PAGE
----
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coal

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coal


  5  definitions  found 
 
  From  Webster's  Revised  Unabridged  Dictionary  (1913)  [web1913]: 
 
  Coal  \Coal\,  n.  [AS.  col;  akin  to  D.  kool,  OHG.  chol,  cholo,  G. 
  kohle,  Icel.  kol,  pl.,  Sw  kol,  Dan.  kul;  cf  Skr.  jval  to 
  burn.  Cf  {Kiln},  {Collier}.] 
  1.  A  thoroughly  charred,  and  extinguished  or  still  ignited, 
  fragment  from  wood  or  other  combustible  substance; 
  charcoal. 
 
  2.  (Min.)  A  black,  or  brownish  black,  solid,  combustible 
  substance,  dug  from  beds  or  veins  in  the  earth  to  be  used 
  for  fuel,  and  consisting,  like  charcoal,  mainly  of  carbon, 
  but  more  compact,  and  often  affording,  when  heated,  a 
  large  amount  of  volatile  matter. 
 
  Note:  This  word  is  often  used  adjectively,  or  as  the  first 
  part  of  self-explaining  compounds;  as  coal-black;  coal 
  formation;  coal  scuttle;  coal  ship.  etc 
 
  Note:  In  England  the  plural  coals  is  used  for  the  broken 
  mineral  coal  burned  in  grates,  etc.;  as  to  put  coals 
  on  the  fire.  In  the  United  States  the  singular  in  a 
  collective  sense  is  the  customary  usage;  as  a  hod  of 
  coal. 
 
  {Age  of  coal  plants}.  See  {Age  of  Acrogens},  under  {Acrogen}. 
 
 
  {Anthracite}  or  {Glance  coal}.  See  {Anthracite}. 
 
  {Bituminous  coal}.  See  under  {Bituminous}. 
 
  {Blind  coal}.  See  under  {Blind}. 
 
  {Brown  coal},  or  {Lignite}.  See  {Lignite}. 
 
  {Caking  coal},  a  bituminous  coal,  which  softens  and  becomes 
  pasty  or  semi-viscid  when  heated.  On  increasing  the  heat, 
  the  volatile  products  are  driven  off  and  a  coherent, 
  grayish  black,  cellular  mass  of  coke  is  left 
 
  {Cannel  coal},  a  very  compact  bituminous  coal,  of  fine 
  texture  and  dull  luster.  See  {Cannel  coal}. 
 
  {Coal  bed}  (Geol.),  a  layer  or  stratum  of  mineral  coal. 
 
  {Coal  breaker},  a  structure  including  machines  and  machinery 
  adapted  for  crushing,  cleansing,  and  assorting  coal. 
 
  {Coal  field}  (Geol.),  a  region  in  which  deposits  of  coal 
  occur.  Such  regions  have  often  a  basinlike  structure,  and 
  are  hence  called  {coal  basins}.  See  {Basin}. 
 
  {Coal  gas},  a  variety  of  carbureted  hydrogen,  procured  from 
  bituminous  coal,  used  in  lighting  streets,  houses,  etc., 
  and  for  cooking  and  heating. 
 
  {Coal  heaver},  a  man  employed  in  carrying  coal,  and  esp.  in 
  putting  it  in  and  discharging  it  from  ships. 
 
  {Coal  measures}.  (Geol.) 
  a  Strata  of  coal  with  the  attendant  rocks.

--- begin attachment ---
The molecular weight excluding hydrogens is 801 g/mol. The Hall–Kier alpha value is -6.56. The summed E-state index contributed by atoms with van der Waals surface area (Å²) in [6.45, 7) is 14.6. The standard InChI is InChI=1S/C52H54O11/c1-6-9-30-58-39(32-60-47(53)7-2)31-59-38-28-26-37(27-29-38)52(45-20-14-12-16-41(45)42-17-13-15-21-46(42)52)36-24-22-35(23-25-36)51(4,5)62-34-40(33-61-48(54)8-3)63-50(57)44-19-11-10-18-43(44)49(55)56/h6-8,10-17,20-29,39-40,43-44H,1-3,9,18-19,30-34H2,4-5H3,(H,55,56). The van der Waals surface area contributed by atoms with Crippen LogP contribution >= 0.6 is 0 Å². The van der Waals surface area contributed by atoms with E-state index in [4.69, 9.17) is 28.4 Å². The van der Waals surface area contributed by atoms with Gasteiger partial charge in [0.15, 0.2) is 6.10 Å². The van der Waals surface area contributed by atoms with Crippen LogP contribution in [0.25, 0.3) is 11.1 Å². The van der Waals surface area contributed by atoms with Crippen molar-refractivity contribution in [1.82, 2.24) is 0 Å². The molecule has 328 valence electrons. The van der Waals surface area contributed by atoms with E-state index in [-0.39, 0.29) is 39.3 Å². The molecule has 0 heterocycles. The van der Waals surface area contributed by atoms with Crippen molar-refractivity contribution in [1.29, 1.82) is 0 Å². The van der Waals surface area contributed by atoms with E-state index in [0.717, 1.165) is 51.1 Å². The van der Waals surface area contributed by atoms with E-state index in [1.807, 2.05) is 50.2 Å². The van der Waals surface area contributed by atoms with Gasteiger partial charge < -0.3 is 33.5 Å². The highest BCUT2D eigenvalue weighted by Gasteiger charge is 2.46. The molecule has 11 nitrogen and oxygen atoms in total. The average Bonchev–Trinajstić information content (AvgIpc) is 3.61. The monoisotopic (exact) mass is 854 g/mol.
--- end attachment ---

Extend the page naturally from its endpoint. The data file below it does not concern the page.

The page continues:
b  A  subdivision  of  the  carboniferous  formation,  between 
  the  millstone  grit  below  and  the  Permian  formation 
  above,  and  including  nearly  all  the  workable  coal  beds 
  of  the  world. 
 
  {Coal  oil},  a  general  name  for  mineral  oils;  petroleum. 
 
  {Coal  plant}  (Geol.),  one  of  the  remains  or  impressions  of 
  plants  found  in  the  strata  of  the  coal  formation. 
 
  {Coal  tar}.  See  in  the  Vocabulary. 
 
  {To  haul  over  the  coals},  to  call  to  account;  to  scold  or 
  censure.  [Colloq.] 
 
  {Wood  coal}.  See  {Lignite}. 
 
  From  Webster's  Revised  Unabridged  Dictionary  (1913)  [web1913]: 
 
  Coal  \Coal\,  v.  t.  [imp.  &  p.  p.  {Coaled};  p.  pr  &  vb  n. 
  {Coaling}.] 
  1.  To  burn  to  charcoal;  to  char.  [R.] 
 
  Charcoal  of  roots,  coaled  into  great  pieces. 
  --Bacon. 
 
  2.  To  mark  or  delineate  with  charcoal.  --Camden. 
 
  3.  To  supply  with  coal;  as  to  coal  a  steamer. 
 
  From  Webster's  Revised  Unabridged  Dictionary  (1913)  [web1913]: 
 
  Coal  \Coal\,  v.  i. 
  To  take  in  coal;  as  the  steamer  coaled  at  Southampton. 
 
  From  WordNet  r  1.6  [wn]: 
 
  coal 
  n  1:  carbonized  vegetable  matter  deposited  in  the  Carboniferous 
  period 
  2:  a  hot  glowing  or  smouldering  fragment  of  wood  or  coal  left 
  from  a  fire  [syn:  {ember}] 
  v  1:  burn  to  charcoal  [syn:  {char}] 
  2:  supply  with  coal 
  3:  take  in  coal,  as  of  a  ship 
 
  From  Easton's  1897  Bible  Dictionary  [easton]: 
 
  Coal 
  It  is  by  no  means  certain  that  the  Hebrews  were  acquainted  with 
  mineral  coal,  although  it  is  found  in  Syria.  Their  common  fuel 
  was  dried  dung  of  animals  and  wood  charcoal.  Two  different  words 
  are  found  in  Hebrew  to  denote  coal,  both  occurring  in  Prov. 
  26:21,  "As  coal  [Heb.  peham;  i.e.,  "black  coal"]  is  to  burning 
  coal  [Heb.  gehalim]."  The  latter  of  these  words  is  used  in  Job 
  41:21;  Prov.  6:28;  Isa.  44:19.  The  words  "live  coal"  in  Isa.  6:6 
  are  more  correctly  "glowing  stone."  In  Lam.  4:8  the  expression 
  "blacker  than  a  coal"  is  literally  rendered  in  the  margin  of  the 
  Revised  Version  "darker  than  blackness."  "Coals  of  fire"  (2  Sam. 
  22:9,  13;  Ps  18:8,  12,  13,  etc.)  is  an  expression  used 
  metaphorically  for  lightnings  proceeding  from  God.  A  false 
  tongue  is  compared  to  "coals  of  juniper"  (Ps.  120:4;  James  3:6). 
  "Heaping  coals  of  fire  on  the  head"  symbolizes  overcoming  evil 
  with  good.  The  words  of  Paul  (Rom.  12:20)  are  equivalent  to 
  saying,  "By  charity  and  kindness  thou  shalt  soften  down  his 
  enmity  as  surely  as  heaping  coals  on  the  fire  fuses  the  metal  in 
  the  crucible." 
 




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